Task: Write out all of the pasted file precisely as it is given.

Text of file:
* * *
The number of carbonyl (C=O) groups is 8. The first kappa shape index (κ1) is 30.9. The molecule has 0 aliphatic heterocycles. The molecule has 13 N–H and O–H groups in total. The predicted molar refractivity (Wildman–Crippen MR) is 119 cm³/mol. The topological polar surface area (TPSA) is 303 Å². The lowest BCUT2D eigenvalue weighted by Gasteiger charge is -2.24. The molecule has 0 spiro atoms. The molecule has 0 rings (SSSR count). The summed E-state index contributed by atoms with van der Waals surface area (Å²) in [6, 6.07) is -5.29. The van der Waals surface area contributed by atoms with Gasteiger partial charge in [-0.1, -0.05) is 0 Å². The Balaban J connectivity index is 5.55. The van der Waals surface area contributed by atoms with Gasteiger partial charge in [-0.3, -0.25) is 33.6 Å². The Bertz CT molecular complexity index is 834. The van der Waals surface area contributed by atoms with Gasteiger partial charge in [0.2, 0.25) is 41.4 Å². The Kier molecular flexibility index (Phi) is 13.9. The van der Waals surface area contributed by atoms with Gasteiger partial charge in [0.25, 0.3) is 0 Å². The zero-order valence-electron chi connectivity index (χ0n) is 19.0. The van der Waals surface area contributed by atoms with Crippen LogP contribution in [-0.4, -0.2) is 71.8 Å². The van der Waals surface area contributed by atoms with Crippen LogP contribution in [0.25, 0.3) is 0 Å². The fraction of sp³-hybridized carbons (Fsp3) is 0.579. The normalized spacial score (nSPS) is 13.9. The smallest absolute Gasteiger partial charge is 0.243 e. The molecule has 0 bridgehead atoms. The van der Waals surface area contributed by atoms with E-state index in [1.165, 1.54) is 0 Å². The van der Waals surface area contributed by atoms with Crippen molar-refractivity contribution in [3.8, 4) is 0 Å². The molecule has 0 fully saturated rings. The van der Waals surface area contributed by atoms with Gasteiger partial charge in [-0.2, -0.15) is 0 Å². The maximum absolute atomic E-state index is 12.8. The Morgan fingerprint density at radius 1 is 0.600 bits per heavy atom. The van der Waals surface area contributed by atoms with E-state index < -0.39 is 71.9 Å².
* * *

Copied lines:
The number of carbonyl (C=O) groups is 8. The first kappa shape index (κ1) is 30.9. The molecule has 0 aliphatic heterocycles. The molecule has 13 N–H and O–H groups in total. The predicted molar refractivity (Wildman–Crippen MR) is 119 cm³/mol. The topological polar surface area (TPSA) is 303 Å². The lowest BCUT2D eigenvalue weighted by Gasteiger charge is -2.24. The molecule has 0 spiro atoms. The molecule has 0 rings (SSSR count). The summed E-state index contributed by atoms with van der Waals surface area (Å²) in [6, 6.07) is -5.29. The van der Waals surface area contributed by atoms with Gasteiger partial charge in [-0.1, -0.05) is 0 Å². The Balaban J connectivity index is 5.55. The van der Waals surface area contributed by atoms with Gasteiger partial charge in [-0.3, -0.25) is 33.6 Å². The Bertz CT molecular complexity index is 834. The van der Waals surface area contributed by atoms with Gasteiger partial charge in [0.2, 0.25) is 41.4 Å². The Kier molecular flexibility index (Phi) is 13.9. The van der Waals surface area contributed by atoms with Gasteiger partial charge in [0.25, 0.3) is 0 Å². The zero-order valence-electron chi connectivity index (χ0n) is 19.0. The van der Waals surface area contributed by atoms with Crippen LogP contribution in [-0.4, -0.2) is 71.8 Å². The van der Waals surface area contributed by atoms with Crippen LogP contribution in [0.25, 0.3) is 0 Å². The fraction of sp³-hybridized carbons (Fsp3) is 0.579. The normalized spacial score (nSPS) is 13.9. The smallest absolute Gasteiger partial charge is 0.243 e. The molecule has 0 bridgehead atoms. The van der Waals surface area contributed by atoms with E-state index in [1.165, 1.54) is 0 Å². The van der Waals surface area contributed by atoms with Crippen molar-refractivity contribution in [3.8, 4) is 0 Å². The molecule has 0 fully saturated rings. The van der Waals surface area contributed by atoms with Gasteiger partial charge in [-0.2, -0.15) is 0 Å². The maximum absolute atomic E-state index is 12.8. The Morgan fingerprint density at radius 1 is 0.600 bits per heavy atom. The van der Waals surface area contributed by atoms with E-state index < -0.39 is 71.9 Å².